Speaking of that Kill Club – what a creepy idea! Though I wouldn’t be surprised if there were such things. Think scifi convention except it’s for folks who closely follow serial murders or massacres or unsolved murder cases. Many of the participants are retired police or investigators. Some of the more macabre participants dress up as the perpetrators or victims. All of them have their own theories of how things went down. The Day Massacre (AKA the Satan Sacrifice of Kinnakee) is no exception. I really felt for Libby when she met with these folks and some of them were down right combative over the facts of the case. And yet it’s also so obvious that Libby has never really reflected on that night, peered into her memory and taken stock of the known facts. Once again, I had split feelings towards the Kill Club. I wanted to tell them to get a real hobby but also applaud them for pushing Libby into exploring the little mysteries about that night that were still unanswered. It takes a talented author to keep pushing me as a reader in this fashion.
The hunt for the truth was well done. There are flashbacks throughout the tale told from both Ben Day’s teen self and also from Libby’s mom’s point of view. Patty Day was in a tricky place back then, trying to raise all her kids on her own, working all the time, and occasionally getting a shake down from her ex-husband. As Libby looks through her childhood mementos (trying to decide what to sell to the Kill Club enthusiasts), memories come back and she has questions she wants answered. There’s plenty of characters showing off their darker sides and then there’s some characters that simply made bad mistakes.
The ending had a twist that I didn’t see coming until just before it happened. Wow! Yeah. That explained several things but was also tough and touching at the same time. People are capable of great evil but also capable of great sacrifice. This book is definitely one I will be thinking about for some time to come.
The Narration: The narration was really good for this book. I’m not sure who did which roles, but all the character voices were distinct and each narrator did a great job with voices for the opposite sex. Rebecca Lowman, Cassandra Campbell, Mark Deakins, and Robertson Dean made a great cast for this book. Whichever lady that voiced Libby did such a lovely job with her myriad of feelings. Sometimes Libby was snotty and disrespectful and sometimes she was thoughtful and trying her best to absorb some hard truths. The main voice actor for Ben did a great job there as well. He was a teen boy in a house full of females struggling to impress his fellow highschoolers and he sounded every inch of it.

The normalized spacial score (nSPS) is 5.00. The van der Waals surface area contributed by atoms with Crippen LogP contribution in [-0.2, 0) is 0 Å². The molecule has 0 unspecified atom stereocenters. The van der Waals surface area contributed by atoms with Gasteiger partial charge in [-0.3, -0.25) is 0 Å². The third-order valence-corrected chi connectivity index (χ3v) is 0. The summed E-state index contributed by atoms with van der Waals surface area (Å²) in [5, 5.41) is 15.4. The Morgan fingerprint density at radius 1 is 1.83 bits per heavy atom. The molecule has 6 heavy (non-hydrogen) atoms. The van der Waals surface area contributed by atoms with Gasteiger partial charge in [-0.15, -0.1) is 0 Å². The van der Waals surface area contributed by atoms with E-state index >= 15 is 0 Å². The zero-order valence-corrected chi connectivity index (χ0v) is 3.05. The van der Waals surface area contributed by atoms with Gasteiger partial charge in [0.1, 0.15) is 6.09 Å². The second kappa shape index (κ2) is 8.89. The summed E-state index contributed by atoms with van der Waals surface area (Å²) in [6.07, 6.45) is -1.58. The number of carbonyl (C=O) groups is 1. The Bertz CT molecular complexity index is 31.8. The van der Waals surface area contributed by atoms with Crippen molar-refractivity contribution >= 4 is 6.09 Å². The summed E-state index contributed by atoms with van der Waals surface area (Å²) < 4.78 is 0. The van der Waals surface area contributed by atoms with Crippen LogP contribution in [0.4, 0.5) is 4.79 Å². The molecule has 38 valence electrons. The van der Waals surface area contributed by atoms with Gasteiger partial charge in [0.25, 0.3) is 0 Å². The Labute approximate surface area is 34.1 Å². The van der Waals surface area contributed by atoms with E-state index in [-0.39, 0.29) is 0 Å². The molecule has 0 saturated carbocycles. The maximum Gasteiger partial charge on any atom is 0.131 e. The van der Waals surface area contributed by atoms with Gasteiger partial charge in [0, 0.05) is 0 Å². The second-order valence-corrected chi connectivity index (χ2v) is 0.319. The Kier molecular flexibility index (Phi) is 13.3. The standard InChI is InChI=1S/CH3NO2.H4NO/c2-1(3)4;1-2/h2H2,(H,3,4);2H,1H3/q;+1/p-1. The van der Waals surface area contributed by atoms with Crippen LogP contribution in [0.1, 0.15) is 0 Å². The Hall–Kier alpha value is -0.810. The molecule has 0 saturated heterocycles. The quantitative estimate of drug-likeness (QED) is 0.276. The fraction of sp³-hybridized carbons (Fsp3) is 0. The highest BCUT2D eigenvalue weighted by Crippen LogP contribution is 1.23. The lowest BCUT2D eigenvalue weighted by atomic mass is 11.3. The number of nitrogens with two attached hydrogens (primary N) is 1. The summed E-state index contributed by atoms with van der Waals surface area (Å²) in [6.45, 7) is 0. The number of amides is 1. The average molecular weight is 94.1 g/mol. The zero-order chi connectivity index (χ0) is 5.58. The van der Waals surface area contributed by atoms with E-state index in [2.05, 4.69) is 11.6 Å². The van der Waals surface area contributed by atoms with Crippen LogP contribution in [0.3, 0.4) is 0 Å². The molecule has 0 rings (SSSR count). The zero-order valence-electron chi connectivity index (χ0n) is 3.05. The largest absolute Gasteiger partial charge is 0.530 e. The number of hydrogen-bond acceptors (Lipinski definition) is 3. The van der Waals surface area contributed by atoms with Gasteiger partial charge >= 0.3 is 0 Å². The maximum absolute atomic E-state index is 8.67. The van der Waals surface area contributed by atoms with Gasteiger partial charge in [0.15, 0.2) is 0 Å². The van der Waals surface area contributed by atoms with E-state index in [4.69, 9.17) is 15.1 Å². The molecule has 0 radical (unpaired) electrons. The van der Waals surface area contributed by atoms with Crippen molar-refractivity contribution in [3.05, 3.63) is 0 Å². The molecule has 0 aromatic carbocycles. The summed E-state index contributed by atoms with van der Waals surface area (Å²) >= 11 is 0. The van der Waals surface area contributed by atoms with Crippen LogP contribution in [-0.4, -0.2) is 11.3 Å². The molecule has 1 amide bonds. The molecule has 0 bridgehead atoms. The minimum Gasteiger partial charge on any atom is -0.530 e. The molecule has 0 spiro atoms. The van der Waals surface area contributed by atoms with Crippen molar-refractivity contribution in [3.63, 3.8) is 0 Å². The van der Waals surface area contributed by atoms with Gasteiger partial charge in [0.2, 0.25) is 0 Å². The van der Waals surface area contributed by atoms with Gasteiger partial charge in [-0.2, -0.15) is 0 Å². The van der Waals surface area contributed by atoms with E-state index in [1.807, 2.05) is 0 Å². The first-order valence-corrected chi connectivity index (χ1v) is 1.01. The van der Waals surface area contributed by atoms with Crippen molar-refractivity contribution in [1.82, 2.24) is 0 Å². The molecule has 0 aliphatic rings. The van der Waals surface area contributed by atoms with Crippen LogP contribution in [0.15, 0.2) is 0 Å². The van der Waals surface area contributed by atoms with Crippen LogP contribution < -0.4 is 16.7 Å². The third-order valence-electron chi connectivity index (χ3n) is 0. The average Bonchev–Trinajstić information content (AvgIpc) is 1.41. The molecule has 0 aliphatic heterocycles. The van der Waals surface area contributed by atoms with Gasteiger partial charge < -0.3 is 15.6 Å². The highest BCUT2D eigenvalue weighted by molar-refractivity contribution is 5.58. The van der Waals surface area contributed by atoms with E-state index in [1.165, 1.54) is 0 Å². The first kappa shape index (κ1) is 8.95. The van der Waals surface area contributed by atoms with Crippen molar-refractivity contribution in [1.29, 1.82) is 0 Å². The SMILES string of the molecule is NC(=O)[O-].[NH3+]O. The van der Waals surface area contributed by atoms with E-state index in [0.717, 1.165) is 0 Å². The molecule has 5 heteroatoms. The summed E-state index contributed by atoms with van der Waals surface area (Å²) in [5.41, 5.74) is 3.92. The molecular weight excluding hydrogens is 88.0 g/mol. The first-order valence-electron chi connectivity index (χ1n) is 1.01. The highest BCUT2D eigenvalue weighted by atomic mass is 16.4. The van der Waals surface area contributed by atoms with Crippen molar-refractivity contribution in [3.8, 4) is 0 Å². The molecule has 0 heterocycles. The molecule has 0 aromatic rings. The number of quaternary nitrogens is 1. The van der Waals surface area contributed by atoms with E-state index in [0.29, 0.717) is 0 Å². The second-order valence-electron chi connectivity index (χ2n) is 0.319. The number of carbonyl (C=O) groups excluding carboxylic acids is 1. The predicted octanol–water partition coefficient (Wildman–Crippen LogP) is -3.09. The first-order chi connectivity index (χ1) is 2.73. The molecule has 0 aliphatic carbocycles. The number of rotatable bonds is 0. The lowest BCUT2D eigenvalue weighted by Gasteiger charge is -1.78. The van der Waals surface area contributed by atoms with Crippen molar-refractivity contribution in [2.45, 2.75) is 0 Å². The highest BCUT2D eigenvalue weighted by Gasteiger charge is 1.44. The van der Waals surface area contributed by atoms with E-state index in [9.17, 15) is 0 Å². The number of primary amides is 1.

Libby Day's two older sisters, Michelle and Debby, and her mother, Patty, were murdered in their home. The murder was known as "The Satan Sacrifice" - a Satanic bloodbath with hateful words smeared on the walls. Libby was only seven-years-old when she testified that her fifteen-year-old brother Ben was the one who killed them. Twenty-five years have passed without Libby ever visiting Ben. A member of a secret society obsessed with notorious crimes contacts Libby in hopes of finding proof that will set Ben free. Libby only wants money, so she'll talk to the suspects from that night for a fee. As the truth comes out, she finds herself on the run from a killer. Again.
This book was raw and gritty. The characters were well-developed. I couldn't wait to find out what happened to the Day's that night and feared that with all the build up I would be disappointed. But I wasn't! I liked looking back at that day, as told by Ben and Patty, and seeing how all these little things went wrong and added to their frustration and desperation. A very dark and interesting read.